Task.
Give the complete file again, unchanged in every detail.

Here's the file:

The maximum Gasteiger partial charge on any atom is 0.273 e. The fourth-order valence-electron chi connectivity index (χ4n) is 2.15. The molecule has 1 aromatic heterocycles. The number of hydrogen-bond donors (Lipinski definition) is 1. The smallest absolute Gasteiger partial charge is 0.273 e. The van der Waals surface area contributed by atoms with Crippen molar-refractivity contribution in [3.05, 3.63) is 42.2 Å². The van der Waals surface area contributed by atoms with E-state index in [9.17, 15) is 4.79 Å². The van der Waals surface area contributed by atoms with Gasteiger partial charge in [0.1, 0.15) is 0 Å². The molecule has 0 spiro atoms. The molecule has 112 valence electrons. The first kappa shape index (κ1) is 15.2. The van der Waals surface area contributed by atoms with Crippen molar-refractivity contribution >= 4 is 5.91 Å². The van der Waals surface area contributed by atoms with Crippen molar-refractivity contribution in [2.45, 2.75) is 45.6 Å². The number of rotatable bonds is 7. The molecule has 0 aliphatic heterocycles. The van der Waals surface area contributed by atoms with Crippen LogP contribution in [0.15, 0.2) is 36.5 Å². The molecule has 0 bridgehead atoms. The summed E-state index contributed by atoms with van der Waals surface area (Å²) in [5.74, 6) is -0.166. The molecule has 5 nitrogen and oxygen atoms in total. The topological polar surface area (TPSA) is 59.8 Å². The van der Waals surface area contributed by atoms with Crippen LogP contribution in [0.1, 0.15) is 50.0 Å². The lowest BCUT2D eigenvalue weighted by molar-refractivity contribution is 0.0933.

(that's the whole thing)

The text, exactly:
The maximum Gasteiger partial charge on any atom is 0.273 e. The fourth-order valence-electron chi connectivity index (χ4n) is 2.15. The molecule has 1 aromatic heterocycles. The number of hydrogen-bond donors (Lipinski definition) is 1. The smallest absolute Gasteiger partial charge is 0.273 e. The van der Waals surface area contributed by atoms with Crippen molar-refractivity contribution in [3.05, 3.63) is 42.2 Å². The van der Waals surface area contributed by atoms with E-state index in [9.17, 15) is 4.79 Å². The van der Waals surface area contributed by atoms with Gasteiger partial charge in [0.1, 0.15) is 0 Å². The molecule has 0 spiro atoms. The molecule has 112 valence electrons. The first kappa shape index (κ1) is 15.2. The van der Waals surface area contributed by atoms with Crippen molar-refractivity contribution >= 4 is 5.91 Å². The van der Waals surface area contributed by atoms with Crippen molar-refractivity contribution in [2.45, 2.75) is 45.6 Å². The number of rotatable bonds is 7. The molecule has 0 aliphatic heterocycles. The van der Waals surface area contributed by atoms with Crippen LogP contribution in [0.15, 0.2) is 36.5 Å². The molecule has 0 bridgehead atoms. The summed E-state index contributed by atoms with van der Waals surface area (Å²) in [5.74, 6) is -0.166. The molecule has 5 nitrogen and oxygen atoms in total. The topological polar surface area (TPSA) is 59.8 Å². The van der Waals surface area contributed by atoms with Crippen LogP contribution in [0.1, 0.15) is 50.0 Å². The lowest BCUT2D eigenvalue weighted by molar-refractivity contribution is 0.0933.